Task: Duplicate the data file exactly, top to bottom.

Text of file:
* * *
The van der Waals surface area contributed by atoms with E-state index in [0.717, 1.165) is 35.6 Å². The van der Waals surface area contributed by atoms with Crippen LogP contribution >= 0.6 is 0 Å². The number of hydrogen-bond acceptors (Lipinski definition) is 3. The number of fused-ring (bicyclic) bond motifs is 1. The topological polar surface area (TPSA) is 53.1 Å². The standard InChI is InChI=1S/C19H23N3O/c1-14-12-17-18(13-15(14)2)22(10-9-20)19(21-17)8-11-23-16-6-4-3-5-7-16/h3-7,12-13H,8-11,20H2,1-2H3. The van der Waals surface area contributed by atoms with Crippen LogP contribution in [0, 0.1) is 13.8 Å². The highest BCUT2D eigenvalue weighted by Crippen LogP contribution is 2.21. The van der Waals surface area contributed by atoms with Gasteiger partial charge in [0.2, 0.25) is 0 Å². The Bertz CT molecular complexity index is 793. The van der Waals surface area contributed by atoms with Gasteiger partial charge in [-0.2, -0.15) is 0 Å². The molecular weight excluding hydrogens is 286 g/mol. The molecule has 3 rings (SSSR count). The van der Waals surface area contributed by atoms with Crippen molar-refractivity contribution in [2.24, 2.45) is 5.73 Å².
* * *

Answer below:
The van der Waals surface area contributed by atoms with E-state index in [0.717, 1.165) is 35.6 Å². The van der Waals surface area contributed by atoms with Crippen LogP contribution >= 0.6 is 0 Å². The number of hydrogen-bond acceptors (Lipinski definition) is 3. The number of fused-ring (bicyclic) bond motifs is 1. The topological polar surface area (TPSA) is 53.1 Å². The standard InChI is InChI=1S/C19H23N3O/c1-14-12-17-18(13-15(14)2)22(10-9-20)19(21-17)8-11-23-16-6-4-3-5-7-16/h3-7,12-13H,8-11,20H2,1-2H3. The van der Waals surface area contributed by atoms with Crippen LogP contribution in [0, 0.1) is 13.8 Å². The highest BCUT2D eigenvalue weighted by Crippen LogP contribution is 2.21. The van der Waals surface area contributed by atoms with Gasteiger partial charge in [0.2, 0.25) is 0 Å². The Bertz CT molecular complexity index is 793. The van der Waals surface area contributed by atoms with Gasteiger partial charge in [-0.2, -0.15) is 0 Å². The molecular weight excluding hydrogens is 286 g/mol. The molecule has 3 rings (SSSR count). The van der Waals surface area contributed by atoms with Crippen molar-refractivity contribution in [2.24, 2.45) is 5.73 Å².